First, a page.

PARIS • Diplomats from 130 nations gathered in Paris yesterday to validate a grim United Nations assessment of the state of nature and lay the groundwork for a rescue plan for life on earth.
The destruction of nature threatens humanity "at least as much as human-induced climate change", UN biodiversity chief Robert Watson said as the five-day meeting began. "We have a closing window of opportunity to act, and narrowing options."
A 44-page draft summary for policymakers catalogues the 1,001 ways in which our species has plundered the planet and damaged its capacity to renew the resources upon which we depend, starting with breathable air, drinkable water and productive soil.
The impact of humanity's expanding footprint and appetites has been devastating.
Up to a million species face extinction, many within decades, according to the report, and three-quarters of earth's land surface has been "severely altered".
A third of ocean fish stocks are in decline, and the rest, barring a few, have been harvested to the very edge of sustainability.
A dramatic die-off of pollinating insects, especially bees, threatens essential crops valued at half-a-trillion dollars annually.
Twenty 10-year targets adopted in 2010 under the UN's biodiversity treaty - to expand protected areas, slow species and forest loss, and reduce pollution - will, with one or two exceptions, fail badly.
Based on an underlying report that draws from 400 experts and weighs in at 1,800 pages, the executive summary has to be vetted line by line by diplomats with scientists at their elbow.
The Intergovernmental Science-Policy Platform on Biodiversity and Ecosystem Services (IPBES) document, once approved, will be released on May 6.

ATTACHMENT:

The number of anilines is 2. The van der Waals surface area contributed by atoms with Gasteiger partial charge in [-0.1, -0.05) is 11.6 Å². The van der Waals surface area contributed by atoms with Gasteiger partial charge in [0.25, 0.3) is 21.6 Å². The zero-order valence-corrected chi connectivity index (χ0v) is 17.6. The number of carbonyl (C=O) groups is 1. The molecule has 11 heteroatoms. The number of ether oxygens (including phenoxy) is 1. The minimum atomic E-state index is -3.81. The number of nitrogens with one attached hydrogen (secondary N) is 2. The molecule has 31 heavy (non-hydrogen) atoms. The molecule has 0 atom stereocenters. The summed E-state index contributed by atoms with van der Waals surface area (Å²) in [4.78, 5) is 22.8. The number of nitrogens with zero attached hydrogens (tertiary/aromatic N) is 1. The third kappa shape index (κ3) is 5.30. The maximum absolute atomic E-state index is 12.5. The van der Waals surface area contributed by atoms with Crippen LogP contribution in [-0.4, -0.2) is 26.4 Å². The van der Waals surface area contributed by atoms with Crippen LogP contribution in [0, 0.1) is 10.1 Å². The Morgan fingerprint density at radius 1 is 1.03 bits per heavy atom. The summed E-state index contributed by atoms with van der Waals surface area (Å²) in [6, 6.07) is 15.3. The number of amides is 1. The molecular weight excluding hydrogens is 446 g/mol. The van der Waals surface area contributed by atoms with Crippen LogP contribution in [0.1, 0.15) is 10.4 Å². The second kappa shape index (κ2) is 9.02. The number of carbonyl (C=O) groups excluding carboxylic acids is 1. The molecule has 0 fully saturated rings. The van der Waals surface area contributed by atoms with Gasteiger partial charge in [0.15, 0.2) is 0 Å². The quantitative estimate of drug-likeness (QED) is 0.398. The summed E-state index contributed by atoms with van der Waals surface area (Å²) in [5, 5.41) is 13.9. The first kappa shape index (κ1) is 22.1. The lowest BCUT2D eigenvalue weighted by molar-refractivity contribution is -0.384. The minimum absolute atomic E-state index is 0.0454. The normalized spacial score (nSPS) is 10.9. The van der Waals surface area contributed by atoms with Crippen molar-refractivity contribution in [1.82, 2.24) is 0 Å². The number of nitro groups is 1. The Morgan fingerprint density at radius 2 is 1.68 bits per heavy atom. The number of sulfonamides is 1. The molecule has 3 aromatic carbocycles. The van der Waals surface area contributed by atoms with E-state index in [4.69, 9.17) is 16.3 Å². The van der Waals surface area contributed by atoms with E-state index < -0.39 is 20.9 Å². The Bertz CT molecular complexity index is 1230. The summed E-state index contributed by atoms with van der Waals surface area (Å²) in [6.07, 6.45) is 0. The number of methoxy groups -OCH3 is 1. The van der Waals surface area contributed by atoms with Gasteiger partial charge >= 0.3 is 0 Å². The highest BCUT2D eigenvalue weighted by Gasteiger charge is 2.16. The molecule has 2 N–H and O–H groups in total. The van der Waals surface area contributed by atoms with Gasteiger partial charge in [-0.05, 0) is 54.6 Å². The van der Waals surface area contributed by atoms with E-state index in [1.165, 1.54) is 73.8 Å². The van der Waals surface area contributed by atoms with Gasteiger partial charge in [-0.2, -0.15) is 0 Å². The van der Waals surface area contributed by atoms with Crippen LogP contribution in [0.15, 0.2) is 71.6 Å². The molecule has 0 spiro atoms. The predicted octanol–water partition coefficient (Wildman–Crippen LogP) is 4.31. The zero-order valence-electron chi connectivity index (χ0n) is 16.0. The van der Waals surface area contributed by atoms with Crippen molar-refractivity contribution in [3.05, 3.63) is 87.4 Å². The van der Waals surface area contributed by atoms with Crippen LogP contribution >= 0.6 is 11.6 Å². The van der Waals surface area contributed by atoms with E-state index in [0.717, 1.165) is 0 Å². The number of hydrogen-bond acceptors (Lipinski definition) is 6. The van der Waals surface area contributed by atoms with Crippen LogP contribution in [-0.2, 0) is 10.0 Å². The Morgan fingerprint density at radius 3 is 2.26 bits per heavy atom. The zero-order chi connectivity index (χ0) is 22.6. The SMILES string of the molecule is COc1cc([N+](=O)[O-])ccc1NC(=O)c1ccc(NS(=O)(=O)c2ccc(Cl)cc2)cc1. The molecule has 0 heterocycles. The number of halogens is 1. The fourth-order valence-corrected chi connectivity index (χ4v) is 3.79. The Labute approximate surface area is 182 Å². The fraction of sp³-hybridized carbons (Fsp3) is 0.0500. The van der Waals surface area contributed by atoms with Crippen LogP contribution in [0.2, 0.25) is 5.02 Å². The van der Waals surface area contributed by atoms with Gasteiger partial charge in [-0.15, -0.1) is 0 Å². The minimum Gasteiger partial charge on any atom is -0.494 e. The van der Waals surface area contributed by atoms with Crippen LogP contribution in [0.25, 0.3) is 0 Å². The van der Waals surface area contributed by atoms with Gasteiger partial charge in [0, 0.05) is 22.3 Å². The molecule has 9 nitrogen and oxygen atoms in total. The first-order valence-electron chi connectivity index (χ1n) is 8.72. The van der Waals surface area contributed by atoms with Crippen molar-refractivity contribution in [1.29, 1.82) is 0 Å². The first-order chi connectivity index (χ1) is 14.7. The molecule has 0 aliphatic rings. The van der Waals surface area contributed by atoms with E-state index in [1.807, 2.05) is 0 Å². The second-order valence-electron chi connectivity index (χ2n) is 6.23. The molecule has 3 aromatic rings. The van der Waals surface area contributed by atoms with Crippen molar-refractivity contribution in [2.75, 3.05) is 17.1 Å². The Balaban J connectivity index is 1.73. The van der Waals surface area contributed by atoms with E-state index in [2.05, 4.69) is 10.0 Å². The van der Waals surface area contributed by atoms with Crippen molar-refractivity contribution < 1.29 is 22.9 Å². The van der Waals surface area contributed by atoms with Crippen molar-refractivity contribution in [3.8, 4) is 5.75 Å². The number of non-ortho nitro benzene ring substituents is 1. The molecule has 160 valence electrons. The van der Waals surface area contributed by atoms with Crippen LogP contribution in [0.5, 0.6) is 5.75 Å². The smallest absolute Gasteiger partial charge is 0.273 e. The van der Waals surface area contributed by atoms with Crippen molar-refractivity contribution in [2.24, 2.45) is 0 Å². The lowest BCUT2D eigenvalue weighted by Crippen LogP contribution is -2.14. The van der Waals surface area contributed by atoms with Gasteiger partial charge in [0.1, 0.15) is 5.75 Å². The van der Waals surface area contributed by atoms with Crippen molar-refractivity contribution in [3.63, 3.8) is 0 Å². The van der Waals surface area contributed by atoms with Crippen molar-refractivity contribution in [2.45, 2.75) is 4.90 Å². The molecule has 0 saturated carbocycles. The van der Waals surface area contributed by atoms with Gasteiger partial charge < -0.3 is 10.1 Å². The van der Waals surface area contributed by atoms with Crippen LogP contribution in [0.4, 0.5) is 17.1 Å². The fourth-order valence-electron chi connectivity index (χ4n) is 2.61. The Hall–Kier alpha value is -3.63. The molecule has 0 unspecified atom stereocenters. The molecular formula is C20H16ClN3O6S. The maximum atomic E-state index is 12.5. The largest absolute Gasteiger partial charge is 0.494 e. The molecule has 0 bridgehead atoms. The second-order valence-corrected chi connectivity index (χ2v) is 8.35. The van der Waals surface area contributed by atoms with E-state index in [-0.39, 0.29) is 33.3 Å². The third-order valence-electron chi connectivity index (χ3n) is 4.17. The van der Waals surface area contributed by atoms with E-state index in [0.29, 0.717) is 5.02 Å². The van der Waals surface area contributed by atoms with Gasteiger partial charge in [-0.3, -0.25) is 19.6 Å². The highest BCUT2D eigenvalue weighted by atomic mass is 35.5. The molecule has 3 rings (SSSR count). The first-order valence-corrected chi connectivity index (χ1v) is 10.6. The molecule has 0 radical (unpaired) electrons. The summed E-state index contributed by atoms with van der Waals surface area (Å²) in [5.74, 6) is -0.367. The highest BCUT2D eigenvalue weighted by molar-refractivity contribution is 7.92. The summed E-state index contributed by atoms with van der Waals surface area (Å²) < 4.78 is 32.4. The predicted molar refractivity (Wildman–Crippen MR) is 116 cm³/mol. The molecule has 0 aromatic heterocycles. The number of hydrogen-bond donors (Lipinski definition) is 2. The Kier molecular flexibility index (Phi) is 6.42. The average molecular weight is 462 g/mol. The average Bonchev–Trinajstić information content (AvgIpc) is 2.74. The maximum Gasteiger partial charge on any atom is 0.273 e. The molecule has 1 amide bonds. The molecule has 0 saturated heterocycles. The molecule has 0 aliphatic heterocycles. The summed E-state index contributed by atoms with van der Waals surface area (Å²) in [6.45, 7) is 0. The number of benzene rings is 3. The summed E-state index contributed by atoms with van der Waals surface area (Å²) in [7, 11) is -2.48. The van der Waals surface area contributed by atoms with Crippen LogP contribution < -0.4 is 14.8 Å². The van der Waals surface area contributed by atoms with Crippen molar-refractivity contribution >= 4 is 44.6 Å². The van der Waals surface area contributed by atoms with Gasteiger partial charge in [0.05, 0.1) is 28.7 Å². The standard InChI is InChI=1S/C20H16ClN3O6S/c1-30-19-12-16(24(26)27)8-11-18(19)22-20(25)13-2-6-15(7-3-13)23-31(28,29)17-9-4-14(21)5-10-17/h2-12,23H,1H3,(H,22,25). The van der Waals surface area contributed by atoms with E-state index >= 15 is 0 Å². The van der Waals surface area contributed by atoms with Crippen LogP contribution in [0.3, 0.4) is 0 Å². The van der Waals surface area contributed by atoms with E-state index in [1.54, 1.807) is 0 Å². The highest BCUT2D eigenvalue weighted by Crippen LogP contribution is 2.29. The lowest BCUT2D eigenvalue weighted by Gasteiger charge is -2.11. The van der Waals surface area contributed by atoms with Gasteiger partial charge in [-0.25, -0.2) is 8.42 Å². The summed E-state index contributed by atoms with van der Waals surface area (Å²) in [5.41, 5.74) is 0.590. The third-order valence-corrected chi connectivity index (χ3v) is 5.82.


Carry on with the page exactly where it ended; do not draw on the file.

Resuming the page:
Historically, conservation biology has focused on the plight of pandas, polar bears and a multitude of less "charismatic" animals and plants that humanity is harvesting, eating, crowding or poisoning into oblivion.
But in the last two decades, that focus has shifted back to us.
"Up to now, we have talked about the importance of biodiversity mostly from an environmental perspective," Mr Watson said, ahead of the Paris meeting.
"Now we are saying that nature is crucial for food production, for pure water, for medicines and even social cohesion."
And to fight climate change.
Forests and oceans, for example, soak up half of the planet-warming greenhouse gases we spew into the atmosphere. If they did not, earth might already be locked into an unliveable future of runaway global warming. And yet, an area of tropical forest five times the size of England has been destroyed since 2014, mainly to service the global demand for beef, biofuels, soya beans and palm oil.
The recent Intergovernmental Panel for Climate Change (IPCC) report shows to what extent climate change threatens biodiversity, said Ms Laurence Tubiana, chief executive of the European Climate Foundation and a main architect of the Paris Agreement, referring to the UN's climate science panel.
"And the upcoming IPBES report - as important for humanity - will show these two problems have overlapping solutions."
That overlap, she added, begins with agriculture, which accounts for at least a quarter of greenhouse gas emissions.
Set up in 2012, the IPBES synthesises published science for policymakers in the same way IPCC does on climate. Both advisory bodies feed into UN treaties.
The 2018 IPCC report cited by Ms Tubiana added a time imperative: to hold the line at 1.5 deg C, the world must reduce CO2 emissions by 45 per cent by 2030, and become "carbon neutral" by mid-century, it concluded.
But finding the equivalent for nature has proven difficult. "Extinctions are not something the public can easily see," said Mr Watson.
A growing number of scientists and non-governmental organisations are calling for 30 per cent to 50 per cent of earth's surface to be "sustainably managed" by 2030, and more thereafter.
But the draft report makes no such concrete proposals.
The next opportunity for a visionary plan to be ratified would be the next full meeting in October next year of the parties to the Convention on Biodiversity in Kunming, China.